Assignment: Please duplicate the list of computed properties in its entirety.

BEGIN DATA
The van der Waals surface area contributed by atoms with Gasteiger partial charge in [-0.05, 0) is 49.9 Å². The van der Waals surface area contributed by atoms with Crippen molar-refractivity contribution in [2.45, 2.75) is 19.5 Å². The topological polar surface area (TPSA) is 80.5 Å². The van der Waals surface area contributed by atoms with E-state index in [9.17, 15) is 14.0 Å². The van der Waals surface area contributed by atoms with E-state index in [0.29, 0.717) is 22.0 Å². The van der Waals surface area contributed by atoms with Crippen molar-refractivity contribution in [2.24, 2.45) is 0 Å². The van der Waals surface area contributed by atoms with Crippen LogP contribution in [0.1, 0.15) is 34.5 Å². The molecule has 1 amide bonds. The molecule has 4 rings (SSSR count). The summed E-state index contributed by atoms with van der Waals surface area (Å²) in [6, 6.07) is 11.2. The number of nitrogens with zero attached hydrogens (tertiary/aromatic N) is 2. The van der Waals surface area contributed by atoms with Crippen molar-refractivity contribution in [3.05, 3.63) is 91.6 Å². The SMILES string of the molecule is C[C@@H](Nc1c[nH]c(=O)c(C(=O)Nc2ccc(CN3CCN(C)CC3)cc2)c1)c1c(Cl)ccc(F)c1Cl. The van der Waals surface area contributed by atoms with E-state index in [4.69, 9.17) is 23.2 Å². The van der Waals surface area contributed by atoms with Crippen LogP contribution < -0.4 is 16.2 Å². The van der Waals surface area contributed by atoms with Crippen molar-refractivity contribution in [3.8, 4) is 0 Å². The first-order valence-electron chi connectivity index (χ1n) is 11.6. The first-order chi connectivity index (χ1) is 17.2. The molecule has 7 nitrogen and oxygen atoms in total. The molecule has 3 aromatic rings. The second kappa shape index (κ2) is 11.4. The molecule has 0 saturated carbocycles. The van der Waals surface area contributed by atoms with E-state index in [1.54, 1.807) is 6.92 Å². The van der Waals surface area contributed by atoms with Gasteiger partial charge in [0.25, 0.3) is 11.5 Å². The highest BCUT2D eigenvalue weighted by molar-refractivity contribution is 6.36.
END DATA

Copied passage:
The van der Waals surface area contributed by atoms with Gasteiger partial charge in [-0.05, 0) is 49.9 Å². The van der Waals surface area contributed by atoms with Crippen molar-refractivity contribution in [2.45, 2.75) is 19.5 Å². The topological polar surface area (TPSA) is 80.5 Å². The van der Waals surface area contributed by atoms with E-state index in [9.17, 15) is 14.0 Å². The van der Waals surface area contributed by atoms with E-state index in [0.29, 0.717) is 22.0 Å². The van der Waals surface area contributed by atoms with Crippen molar-refractivity contribution in [2.24, 2.45) is 0 Å². The van der Waals surface area contributed by atoms with Crippen LogP contribution in [0.1, 0.15) is 34.5 Å². The molecule has 1 amide bonds. The molecule has 4 rings (SSSR count). The summed E-state index contributed by atoms with van der Waals surface area (Å²) in [6, 6.07) is 11.2. The number of nitrogens with zero attached hydrogens (tertiary/aromatic N) is 2. The van der Waals surface area contributed by atoms with Crippen molar-refractivity contribution in [3.05, 3.63) is 91.6 Å². The SMILES string of the molecule is C[C@@H](Nc1c[nH]c(=O)c(C(=O)Nc2ccc(CN3CCN(C)CC3)cc2)c1)c1c(Cl)ccc(F)c1Cl. The van der Waals surface area contributed by atoms with E-state index in [4.69, 9.17) is 23.2 Å². The van der Waals surface area contributed by atoms with Crippen LogP contribution < -0.4 is 16.2 Å². The van der Waals surface area contributed by atoms with Crippen molar-refractivity contribution in [3.8, 4) is 0 Å². The first-order valence-electron chi connectivity index (χ1n) is 11.6. The first-order chi connectivity index (χ1) is 17.2. The molecule has 7 nitrogen and oxygen atoms in total. The molecule has 3 aromatic rings. The second kappa shape index (κ2) is 11.4. The molecule has 0 saturated carbocycles. The van der Waals surface area contributed by atoms with E-state index in [1.54, 1.807) is 6.92 Å². The van der Waals surface area contributed by atoms with Gasteiger partial charge in [0.25, 0.3) is 11.5 Å². The highest BCUT2D eigenvalue weighted by molar-refractivity contribution is 6.36.